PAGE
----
Why I disagree with Bill Gross about Carry Trades.

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Bill Gross

 

 

 

 

 

 

Bill Gross has issued a new message to investors in a letter entitled Bon Appetit! He is worried about yield spread compression and refers to the past forty years as a “Gray Swan” event. I disagree. The demise of the carry trade is greatly exaggerated.

I am going to go out on a limb here and offer a mild critique of Mr. Gross’ letter. Admittedly, I am on the thin limb – actually, its more like a leaf… I have never completed a “carry trade” myself, nor am I articulate in the fine points of duration. The one thing I do know is what a yield curve looks like, and I don’t think the shape of that curve will change for many years to come: Up and to the right… The demise of the carry trade is greatly exaggerated.

Bill Gross is a very wise man and a fixed income investor par excellence, but he has also been wrong from time to time.

A couple of general observations about the latest Bill Gross missive:

First, Mr. Gross doesn’t provide any Earth-shattering revelations here (pun intended). With the exception of life insurance and pension fund managers, I don’t think there is anyone left who doesn’t believe that a large measure of returns in the investment world have been the result of steadily declining interest rates post-Volcker.

Second, I don’t believe anyone disagrees that the low hanging fruit of a wide yield spread has been squeezed out due to the proliferation of liquidity. Therefore the probability of risk mis-pricing has risen significantly. Mr. Gross’ point about the danger of illiquid assets is very relevant. I am in the commercial real estate industry and the compression of yields has been breathtaking.

Third, I am very surprised to hear Bill Gross talk of the past 40 years as a one-off “Gray Swan” event. He usually has a fantastic sense of historical context which he seems to disregard in his letter. World capitalism has faced severe disruptions, panics, and most of all – deflation. The last decades of the 1800’s were marked by massive over-investment in railroads and steel (enabled by foreign capital) which caused multiple panics and a severe depression. The Great Depression itself was a period of deflation where the entire banking system ceased to operate because there was no ability to borrow short and lend long. The depositors simply refused to “lend” to the banks at all. The current period, in many ways, is not unprecedented.

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I’m really not that unusual! People confuse me and Alan Greenspan all the time.

Mr. Gross contradicts himself. He says that volatility is very likely in a market with compressed yield spreads, and yet he glosses over the disruptions of the past. He says you will rarely find a 12 month period where bonds had a negative performance. To make this statement assumes that the ebbs and flows of credit markets have been homogeneous. In fact, there have been pockets of massive volatility in credit markets: The 1974 IMF intervention in the UK bond market, the capitulation of New York City’s municipal bonds, the massive defaults of the central american debt crisis of the early 1980’s, Long-Term Capital Management, the Asian and Mexican currency crises, etc were all relatively recent events. Each one of them required highly coordinated international central bank intervention. Each one of them alone could have rendered the 40-year “Gray Swan” analogy useless. Indeed, if the past 40 years is a “Gray Swan”, it is one of artificial nature – entirely managed by central banking intervention. 2016 may be an extreme moment in time, but again, it is not unprecedented.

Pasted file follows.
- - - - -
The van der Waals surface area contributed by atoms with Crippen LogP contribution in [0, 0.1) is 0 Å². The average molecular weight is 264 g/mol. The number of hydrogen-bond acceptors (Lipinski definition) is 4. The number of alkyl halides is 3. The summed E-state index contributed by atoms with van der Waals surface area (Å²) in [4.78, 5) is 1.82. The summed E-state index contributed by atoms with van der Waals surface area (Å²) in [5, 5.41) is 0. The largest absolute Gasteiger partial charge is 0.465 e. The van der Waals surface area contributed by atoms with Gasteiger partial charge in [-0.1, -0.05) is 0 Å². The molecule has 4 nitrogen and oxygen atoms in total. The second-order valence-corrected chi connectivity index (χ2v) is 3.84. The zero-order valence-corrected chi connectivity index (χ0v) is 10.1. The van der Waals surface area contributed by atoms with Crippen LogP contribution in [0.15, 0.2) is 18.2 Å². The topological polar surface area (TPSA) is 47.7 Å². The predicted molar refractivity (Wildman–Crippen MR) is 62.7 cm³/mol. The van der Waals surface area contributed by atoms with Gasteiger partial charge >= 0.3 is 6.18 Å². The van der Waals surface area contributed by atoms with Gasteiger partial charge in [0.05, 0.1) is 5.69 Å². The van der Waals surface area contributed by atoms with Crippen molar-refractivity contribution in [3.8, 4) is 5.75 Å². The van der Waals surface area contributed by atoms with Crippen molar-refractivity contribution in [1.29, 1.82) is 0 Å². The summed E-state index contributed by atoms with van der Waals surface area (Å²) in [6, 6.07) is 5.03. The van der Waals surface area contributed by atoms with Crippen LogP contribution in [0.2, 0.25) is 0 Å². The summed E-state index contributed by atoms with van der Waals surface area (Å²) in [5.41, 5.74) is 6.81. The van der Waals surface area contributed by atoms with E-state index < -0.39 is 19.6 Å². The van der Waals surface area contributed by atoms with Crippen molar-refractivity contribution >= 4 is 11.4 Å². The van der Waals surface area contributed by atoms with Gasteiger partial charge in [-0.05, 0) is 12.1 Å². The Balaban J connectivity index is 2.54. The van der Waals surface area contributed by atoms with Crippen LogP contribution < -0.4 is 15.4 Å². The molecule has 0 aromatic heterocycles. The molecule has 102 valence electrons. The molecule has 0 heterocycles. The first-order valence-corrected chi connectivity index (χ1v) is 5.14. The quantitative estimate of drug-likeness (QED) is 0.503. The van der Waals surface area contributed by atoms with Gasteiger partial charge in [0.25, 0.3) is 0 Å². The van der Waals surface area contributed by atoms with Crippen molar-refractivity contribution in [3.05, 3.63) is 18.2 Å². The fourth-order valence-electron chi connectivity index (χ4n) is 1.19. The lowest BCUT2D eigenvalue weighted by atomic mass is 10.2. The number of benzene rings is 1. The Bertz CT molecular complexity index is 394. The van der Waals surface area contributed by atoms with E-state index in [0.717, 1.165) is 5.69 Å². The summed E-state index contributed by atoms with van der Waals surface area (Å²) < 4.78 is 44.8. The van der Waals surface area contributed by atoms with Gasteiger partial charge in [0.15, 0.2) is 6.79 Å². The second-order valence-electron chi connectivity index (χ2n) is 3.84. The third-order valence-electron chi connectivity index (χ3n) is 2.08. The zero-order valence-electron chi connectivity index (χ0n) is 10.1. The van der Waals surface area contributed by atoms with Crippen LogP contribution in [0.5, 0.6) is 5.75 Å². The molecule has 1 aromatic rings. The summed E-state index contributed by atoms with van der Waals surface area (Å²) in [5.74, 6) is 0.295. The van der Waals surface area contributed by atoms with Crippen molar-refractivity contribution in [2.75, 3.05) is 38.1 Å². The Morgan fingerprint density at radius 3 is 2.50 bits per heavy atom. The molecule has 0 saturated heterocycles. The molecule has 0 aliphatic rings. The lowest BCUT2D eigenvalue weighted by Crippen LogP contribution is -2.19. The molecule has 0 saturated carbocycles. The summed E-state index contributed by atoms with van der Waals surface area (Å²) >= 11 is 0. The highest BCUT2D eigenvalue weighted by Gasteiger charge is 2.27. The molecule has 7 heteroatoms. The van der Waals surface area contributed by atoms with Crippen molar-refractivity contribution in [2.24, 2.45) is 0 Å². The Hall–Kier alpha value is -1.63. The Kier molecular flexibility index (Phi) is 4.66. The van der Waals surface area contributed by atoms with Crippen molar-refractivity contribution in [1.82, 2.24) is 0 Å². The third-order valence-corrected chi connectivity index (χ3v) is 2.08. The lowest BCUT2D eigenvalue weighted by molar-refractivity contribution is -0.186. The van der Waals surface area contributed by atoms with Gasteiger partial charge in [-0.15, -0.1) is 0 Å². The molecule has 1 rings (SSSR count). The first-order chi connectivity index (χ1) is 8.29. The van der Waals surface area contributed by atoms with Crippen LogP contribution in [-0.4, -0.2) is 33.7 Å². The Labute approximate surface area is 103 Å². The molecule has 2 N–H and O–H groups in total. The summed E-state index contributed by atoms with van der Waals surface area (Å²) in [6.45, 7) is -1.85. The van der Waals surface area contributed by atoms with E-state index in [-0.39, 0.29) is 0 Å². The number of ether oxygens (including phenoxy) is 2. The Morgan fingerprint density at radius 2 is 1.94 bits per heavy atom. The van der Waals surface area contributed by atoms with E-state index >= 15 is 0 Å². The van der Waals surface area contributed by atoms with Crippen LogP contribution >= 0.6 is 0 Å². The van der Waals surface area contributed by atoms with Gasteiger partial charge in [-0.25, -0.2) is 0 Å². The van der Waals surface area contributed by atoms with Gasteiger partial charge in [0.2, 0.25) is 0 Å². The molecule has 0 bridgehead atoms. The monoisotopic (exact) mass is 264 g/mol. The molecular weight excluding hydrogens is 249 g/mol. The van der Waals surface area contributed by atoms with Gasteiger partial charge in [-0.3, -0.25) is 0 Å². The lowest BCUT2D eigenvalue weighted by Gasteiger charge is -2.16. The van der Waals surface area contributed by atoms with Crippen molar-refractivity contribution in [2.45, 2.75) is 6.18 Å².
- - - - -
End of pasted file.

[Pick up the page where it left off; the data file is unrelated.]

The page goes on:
Here are some specific disagreements I have with Mr. Gross’ position:

1. The playing field of the post-Lehman era is littered with bond managers (including Bill Gross on occasion) who have bet against a reversal in yields, only to find themselves on the wrong side of the trade. Rates have continued to decline.

2. Gross has contradicted himself by recently recommending securities like Annaly Capital (NLY) and the Nuveen Preferred Income Opportunities Fund (JPC), both of which rely on short term leverage to juice long term yields. Are these not carry trades?

3. Three reasons for declining rates show little signs of reversal. Inflation has continued to decline. Indeed, we may well be on the cusp of a Japan-style 20-year+ deflation cycle. Next, the entire banking system relies on the ability to borrow short and lend long at higher rates. The Federal Reserve will do everything in its power to maintain this friendly arrangement for as long as it takes. Finally, the carry-trade referred to by Mr. Gross limits its perspective to the domestic environment. It ignores the other main trend of the past few decades – the demand for US Treasuries as a safe haven and/or the repatriation of export-based dollars. The argument also ignores the desire to borrow money in a currency that is depreciating to obtain stronger dollar yields.